The Double O Alliance
Just as the mob reflects only a sliver of Italian America, federal authorities say hardened criminals make up only a small portion of the Outlaws motorcycle club, an element known in biker circles as the "one percent."
But it is those Outlaws and their associates in the Outfit that authorities say have built a "Double O Alliance."
Prosecutors alleged that in 2003, the Double O Alliance bombed a videogame company in west suburban Berwyn.
C&S Coin Operated Amusements had been cutting in on the mob's illegal video poker racket, according to federal agents who say the bombing was a message from the mob.
Last week, the feds raided several Outlaw clubhouses in metro Chicago, seizing numerous weapons including a live grenade, police badges, a bulletproof vest and a stun gun.
And they made two arrests. One man was 41-year-old Chicago Outlaw Mike Polchan, whose arm tattoo stands for "God forgives, Outlaws don't." The other was 84-year-old Samuel Volpendesto from Oak Brook. According to prosecutors, Volpendesto ran Outfit strip clubs and a call girl business.
According to federal charges, both men carried out the 2003 bombing of C&S Amusements. On a secretly recorded FBI tape played in court Wednesday, prosecutors say Volpendesto was heard describing the bomb had one long wick and a back up as well.
"You light both of them. In the event one don't work, you got at least a chance the other one will work," the recording says.
Volpendesto's family and his lawyer didn't want to speak publicly Wednesday, and Polchan's attorney declined an interview.
Prosecutors say a suburban Outfit member nicknamed "The Large Guy" ordered the Outlaws to bomb C&S. That would be the Chicago mobster - according to federal sources - Mike Sarno, the hoodlum who used to be known as "fat boy" before going to prison for mob crimes. Now out and all grown up at age 50, Sarno lives in the suburbs with a wife and kids. He is known as "The Large Guy."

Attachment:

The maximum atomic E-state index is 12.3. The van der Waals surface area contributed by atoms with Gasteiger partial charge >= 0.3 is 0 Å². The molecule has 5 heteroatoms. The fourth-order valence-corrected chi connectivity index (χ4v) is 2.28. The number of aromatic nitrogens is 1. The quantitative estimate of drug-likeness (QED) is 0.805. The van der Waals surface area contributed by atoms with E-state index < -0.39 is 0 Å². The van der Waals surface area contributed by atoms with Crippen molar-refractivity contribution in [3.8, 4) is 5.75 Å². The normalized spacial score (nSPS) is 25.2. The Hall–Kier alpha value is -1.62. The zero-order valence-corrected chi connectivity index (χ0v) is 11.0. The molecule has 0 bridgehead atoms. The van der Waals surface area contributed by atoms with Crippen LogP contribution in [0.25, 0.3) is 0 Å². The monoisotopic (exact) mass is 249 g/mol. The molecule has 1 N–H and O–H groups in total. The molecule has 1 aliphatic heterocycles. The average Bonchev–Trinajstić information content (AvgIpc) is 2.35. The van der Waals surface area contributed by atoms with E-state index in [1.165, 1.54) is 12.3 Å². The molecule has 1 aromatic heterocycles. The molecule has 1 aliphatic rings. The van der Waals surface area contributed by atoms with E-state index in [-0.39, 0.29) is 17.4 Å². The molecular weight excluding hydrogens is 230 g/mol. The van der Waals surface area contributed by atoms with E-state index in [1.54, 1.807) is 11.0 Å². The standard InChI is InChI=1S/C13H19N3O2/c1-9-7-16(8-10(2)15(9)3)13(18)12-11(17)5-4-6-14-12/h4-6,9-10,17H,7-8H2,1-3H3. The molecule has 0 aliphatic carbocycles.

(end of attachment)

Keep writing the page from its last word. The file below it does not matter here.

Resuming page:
When FBI and ATF agents raided Sarno's home last week, they seized a large quantity of cash, but he was not arrested.
"No comment means no comment," Sarno said in response to questions.
The Outfit-Outlaw search warrants, executed at the same time last week, were no coincidence
"It's been an ongoing effort from, perhaps, the beginning, for both the Outfit and the motorcycle gangs," said James Wagner, Chicago Crime Commission.
Their roots are in the same era. The Outfit grew from Al Capone's violent mob in the 1930s, just as the Outlaws motorcycle club was born in west suburban McCook in 1935.
The Outlaws' Chicago South Side club headquarters, at the corner of 25th and Rockwell, is non-descript. The front door on the corner though is solid steel. And there is a small bulletproof window. And if that wouldn't be enough to stop an attack, there is a sliding steel plate that can be drawn in front of the main door with its own bulletproof glass right in the middle.
The FBI says there are more than 250 Outlaw chapters worldwide and 38 affiliated gangs in metro Chicago.
"You are going to have a small percentage who have a willingness to do other things than just ride a bike, and the Outfit will use that," Wagner said.
In the Berwyn bombing case, that 84-year-old defendant wants out on bond. He says he's suffering from cancer, heart disease, bad hearing, two artificial knees, poor blood flow, high cholesterol, carotid artery problems, herniated disc, sleep apnea and is on oxygen. Prosecutors want him behind bars and say he's "a career criminal who has not been slowed by Father Time."
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